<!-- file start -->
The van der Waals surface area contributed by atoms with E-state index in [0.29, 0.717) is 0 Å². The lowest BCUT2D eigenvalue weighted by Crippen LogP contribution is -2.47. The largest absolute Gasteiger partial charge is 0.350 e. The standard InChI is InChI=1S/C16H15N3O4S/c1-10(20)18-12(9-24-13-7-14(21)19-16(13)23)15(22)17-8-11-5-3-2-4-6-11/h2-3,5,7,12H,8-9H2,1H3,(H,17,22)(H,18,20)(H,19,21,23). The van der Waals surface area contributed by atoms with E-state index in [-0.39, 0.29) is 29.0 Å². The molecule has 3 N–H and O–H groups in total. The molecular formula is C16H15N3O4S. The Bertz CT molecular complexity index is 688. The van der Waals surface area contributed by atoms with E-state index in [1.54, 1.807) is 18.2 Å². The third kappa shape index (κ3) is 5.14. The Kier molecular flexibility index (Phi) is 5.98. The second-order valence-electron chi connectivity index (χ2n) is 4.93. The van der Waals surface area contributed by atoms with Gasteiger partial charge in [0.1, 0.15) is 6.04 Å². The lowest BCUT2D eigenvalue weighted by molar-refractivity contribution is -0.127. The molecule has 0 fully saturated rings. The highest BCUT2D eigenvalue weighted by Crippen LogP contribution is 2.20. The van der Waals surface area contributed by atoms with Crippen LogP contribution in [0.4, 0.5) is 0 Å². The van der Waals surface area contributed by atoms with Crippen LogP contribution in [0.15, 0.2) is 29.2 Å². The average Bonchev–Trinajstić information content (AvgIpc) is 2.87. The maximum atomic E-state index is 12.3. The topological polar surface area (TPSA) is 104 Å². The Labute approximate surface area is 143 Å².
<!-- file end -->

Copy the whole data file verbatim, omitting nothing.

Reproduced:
The van der Waals surface area contributed by atoms with E-state index in [0.29, 0.717) is 0 Å². The lowest BCUT2D eigenvalue weighted by Crippen LogP contribution is -2.47. The largest absolute Gasteiger partial charge is 0.350 e. The standard InChI is InChI=1S/C16H15N3O4S/c1-10(20)18-12(9-24-13-7-14(21)19-16(13)23)15(22)17-8-11-5-3-2-4-6-11/h2-3,5,7,12H,8-9H2,1H3,(H,17,22)(H,18,20)(H,19,21,23). The van der Waals surface area contributed by atoms with E-state index in [-0.39, 0.29) is 29.0 Å². The molecule has 3 N–H and O–H groups in total. The molecular formula is C16H15N3O4S. The Bertz CT molecular complexity index is 688. The van der Waals surface area contributed by atoms with E-state index in [1.54, 1.807) is 18.2 Å². The third kappa shape index (κ3) is 5.14. The Kier molecular flexibility index (Phi) is 5.98. The second-order valence-electron chi connectivity index (χ2n) is 4.93. The van der Waals surface area contributed by atoms with Gasteiger partial charge in [0.1, 0.15) is 6.04 Å². The lowest BCUT2D eigenvalue weighted by molar-refractivity contribution is -0.127. The molecule has 0 fully saturated rings. The highest BCUT2D eigenvalue weighted by Crippen LogP contribution is 2.20. The van der Waals surface area contributed by atoms with Crippen LogP contribution in [0.4, 0.5) is 0 Å². The van der Waals surface area contributed by atoms with Crippen LogP contribution in [0.15, 0.2) is 29.2 Å². The average Bonchev–Trinajstić information content (AvgIpc) is 2.87. The maximum atomic E-state index is 12.3. The topological polar surface area (TPSA) is 104 Å². The Labute approximate surface area is 143 Å².